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At Home Ideas to Enhance Learning for Elementary Schoolers: Sight Words

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Whether your child is back in school full-time, a combined virtual/school learner or an all virtual learner, you may be thinking of ways to build on their education at home. A lot of the resources that you may see in the classroom cost money. I would like to give you ideas that you can try with your children in the different subject areas that you can make for free, that are already sitting in your home, or that are at a very nominal cost.   

Sight words, also known as High Frequency Words or Dolch words, refer to the words most commonly found on any page of text. Readers need to recognize the word when they see it in the text because the majority of sight words can’t be sounded out. The most typical way of teaching sight words is with flashcards and repetition. If your child is resisting those sight word flash cards because they are boring, I have got good news. This blog will focus on the abundance of ways to practice sight words that are fun, creative and that need minimal set up.  

Sticky Note Fun

Also known as Post-it notes, sticky notes are a fun, easy and inexpensive way to practice the ever-changing sight word lists that are coming home. For all of the following activities, write your child’s sight words on the sticky notes. One word per note. If they have mastered it you can throw it away or if they lose their “stick” you can easily make a new one.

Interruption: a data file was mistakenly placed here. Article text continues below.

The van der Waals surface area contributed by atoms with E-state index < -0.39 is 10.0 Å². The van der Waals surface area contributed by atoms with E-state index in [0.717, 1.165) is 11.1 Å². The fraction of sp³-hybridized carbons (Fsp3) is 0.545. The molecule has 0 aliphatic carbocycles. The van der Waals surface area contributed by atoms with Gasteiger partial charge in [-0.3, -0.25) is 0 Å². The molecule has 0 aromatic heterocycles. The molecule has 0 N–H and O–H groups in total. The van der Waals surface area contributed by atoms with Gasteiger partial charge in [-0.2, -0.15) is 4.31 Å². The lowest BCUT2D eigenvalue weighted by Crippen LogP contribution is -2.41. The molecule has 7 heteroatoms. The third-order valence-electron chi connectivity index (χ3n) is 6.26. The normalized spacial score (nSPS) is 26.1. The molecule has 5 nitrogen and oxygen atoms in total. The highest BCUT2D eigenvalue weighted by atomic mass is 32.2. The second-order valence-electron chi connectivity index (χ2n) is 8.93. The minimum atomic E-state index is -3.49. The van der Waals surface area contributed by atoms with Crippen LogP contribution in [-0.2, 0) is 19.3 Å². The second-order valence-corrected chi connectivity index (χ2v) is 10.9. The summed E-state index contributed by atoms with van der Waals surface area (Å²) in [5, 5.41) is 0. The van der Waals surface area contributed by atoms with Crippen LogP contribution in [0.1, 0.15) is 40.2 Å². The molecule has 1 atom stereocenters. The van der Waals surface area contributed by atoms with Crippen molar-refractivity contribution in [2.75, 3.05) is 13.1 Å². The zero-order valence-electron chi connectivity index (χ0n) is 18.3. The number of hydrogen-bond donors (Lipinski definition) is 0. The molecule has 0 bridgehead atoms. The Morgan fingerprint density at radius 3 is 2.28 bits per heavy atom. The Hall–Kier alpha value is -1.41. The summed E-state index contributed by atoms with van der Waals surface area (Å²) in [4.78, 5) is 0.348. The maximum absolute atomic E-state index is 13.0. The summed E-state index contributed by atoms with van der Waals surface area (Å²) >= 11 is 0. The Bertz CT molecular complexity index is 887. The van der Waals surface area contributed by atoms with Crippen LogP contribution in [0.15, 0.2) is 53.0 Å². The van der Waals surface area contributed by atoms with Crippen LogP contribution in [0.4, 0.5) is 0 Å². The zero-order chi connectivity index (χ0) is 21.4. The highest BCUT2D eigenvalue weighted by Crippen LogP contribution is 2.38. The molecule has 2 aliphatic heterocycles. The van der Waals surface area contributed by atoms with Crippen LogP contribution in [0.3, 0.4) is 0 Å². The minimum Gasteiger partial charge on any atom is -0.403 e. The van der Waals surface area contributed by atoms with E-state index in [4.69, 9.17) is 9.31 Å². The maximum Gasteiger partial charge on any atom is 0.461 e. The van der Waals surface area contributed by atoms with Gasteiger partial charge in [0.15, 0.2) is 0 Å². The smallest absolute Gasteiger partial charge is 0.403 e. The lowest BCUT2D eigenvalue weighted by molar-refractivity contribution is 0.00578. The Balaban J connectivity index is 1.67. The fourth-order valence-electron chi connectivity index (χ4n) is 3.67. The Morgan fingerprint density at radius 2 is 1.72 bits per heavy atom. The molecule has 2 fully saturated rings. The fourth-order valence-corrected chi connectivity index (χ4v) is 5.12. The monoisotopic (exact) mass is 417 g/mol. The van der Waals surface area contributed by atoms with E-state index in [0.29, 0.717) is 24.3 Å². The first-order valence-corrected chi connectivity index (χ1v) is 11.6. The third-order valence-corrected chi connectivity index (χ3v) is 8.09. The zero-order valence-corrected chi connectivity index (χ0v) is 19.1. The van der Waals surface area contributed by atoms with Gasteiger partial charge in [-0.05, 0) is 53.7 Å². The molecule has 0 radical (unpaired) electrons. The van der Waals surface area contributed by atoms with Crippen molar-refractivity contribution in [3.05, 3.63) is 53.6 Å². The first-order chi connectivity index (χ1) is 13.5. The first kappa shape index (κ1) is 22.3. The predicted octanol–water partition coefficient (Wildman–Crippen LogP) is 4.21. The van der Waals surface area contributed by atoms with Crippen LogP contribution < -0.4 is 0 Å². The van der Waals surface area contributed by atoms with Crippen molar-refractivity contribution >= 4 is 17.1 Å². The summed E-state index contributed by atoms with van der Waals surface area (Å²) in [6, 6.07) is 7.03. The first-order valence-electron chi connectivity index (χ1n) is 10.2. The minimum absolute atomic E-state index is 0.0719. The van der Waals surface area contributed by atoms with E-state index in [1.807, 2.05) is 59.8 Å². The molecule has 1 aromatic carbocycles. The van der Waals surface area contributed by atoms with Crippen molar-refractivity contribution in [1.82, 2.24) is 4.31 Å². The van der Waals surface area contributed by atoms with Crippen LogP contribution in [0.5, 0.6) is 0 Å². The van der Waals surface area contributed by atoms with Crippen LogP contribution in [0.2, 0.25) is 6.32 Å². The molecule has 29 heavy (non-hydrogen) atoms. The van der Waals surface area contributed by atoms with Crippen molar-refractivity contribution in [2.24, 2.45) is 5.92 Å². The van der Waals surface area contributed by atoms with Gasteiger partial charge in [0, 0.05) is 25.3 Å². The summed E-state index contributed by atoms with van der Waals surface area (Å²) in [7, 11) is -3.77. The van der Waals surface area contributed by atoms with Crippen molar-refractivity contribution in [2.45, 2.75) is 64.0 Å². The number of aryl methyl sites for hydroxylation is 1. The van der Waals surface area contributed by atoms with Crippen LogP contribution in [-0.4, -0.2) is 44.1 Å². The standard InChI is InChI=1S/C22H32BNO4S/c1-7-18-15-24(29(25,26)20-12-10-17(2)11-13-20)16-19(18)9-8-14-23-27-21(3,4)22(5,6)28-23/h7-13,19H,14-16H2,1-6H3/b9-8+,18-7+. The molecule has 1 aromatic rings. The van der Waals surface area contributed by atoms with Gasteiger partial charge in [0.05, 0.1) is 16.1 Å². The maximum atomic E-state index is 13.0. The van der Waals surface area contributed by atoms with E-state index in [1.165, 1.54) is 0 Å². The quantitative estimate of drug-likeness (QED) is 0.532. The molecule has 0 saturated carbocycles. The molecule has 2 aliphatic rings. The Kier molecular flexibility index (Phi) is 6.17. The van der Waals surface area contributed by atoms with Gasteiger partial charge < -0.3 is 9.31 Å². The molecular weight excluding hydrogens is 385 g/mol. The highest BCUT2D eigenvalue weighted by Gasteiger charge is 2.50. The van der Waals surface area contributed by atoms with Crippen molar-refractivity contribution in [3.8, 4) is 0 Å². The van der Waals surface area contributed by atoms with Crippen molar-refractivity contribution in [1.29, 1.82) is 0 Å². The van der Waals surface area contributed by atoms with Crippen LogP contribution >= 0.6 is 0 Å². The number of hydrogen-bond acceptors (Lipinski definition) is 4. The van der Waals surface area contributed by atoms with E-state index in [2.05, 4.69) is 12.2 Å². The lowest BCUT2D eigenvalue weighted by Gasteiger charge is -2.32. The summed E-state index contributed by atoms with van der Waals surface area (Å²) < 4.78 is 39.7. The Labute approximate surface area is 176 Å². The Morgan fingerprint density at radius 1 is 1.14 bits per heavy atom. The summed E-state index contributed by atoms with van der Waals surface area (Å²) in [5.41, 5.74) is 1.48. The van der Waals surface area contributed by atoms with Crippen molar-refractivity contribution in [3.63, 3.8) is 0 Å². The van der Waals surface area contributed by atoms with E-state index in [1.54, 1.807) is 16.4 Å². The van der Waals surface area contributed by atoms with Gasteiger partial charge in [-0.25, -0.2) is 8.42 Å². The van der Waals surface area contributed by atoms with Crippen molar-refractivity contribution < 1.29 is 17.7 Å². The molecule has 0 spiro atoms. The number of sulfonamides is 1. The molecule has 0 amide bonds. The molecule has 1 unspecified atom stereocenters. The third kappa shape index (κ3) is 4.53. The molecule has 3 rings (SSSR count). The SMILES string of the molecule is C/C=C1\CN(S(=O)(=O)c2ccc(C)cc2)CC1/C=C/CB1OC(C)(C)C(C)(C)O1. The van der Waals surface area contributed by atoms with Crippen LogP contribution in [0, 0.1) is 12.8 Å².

Sight Word Search– Take the sight word sticky notes and place them around the house. Attach a sight word list to a clipboard and have your child go search for the words around the house. They will say the word as they find them and put the sticky note that they found over the word on the list.  

 Fly Swatter Swat– Write the sight words on the sticky notes and place them on a table spread out. Say a word and have your child swat that word with the fly swatter. See how fast they can find the words by running a timer.  

Parking Garage Play– This requires a few more materials but is doubly fun. On a large piece of poster board or paper, make parking spaces using marker and ruler. Place a word in each space. Have your child gather up all of their hot wheels. When you say the sight word, your child has to drive one of their cars to that word and park it. Continue until all the cars are parked in the garage.  

Get Moving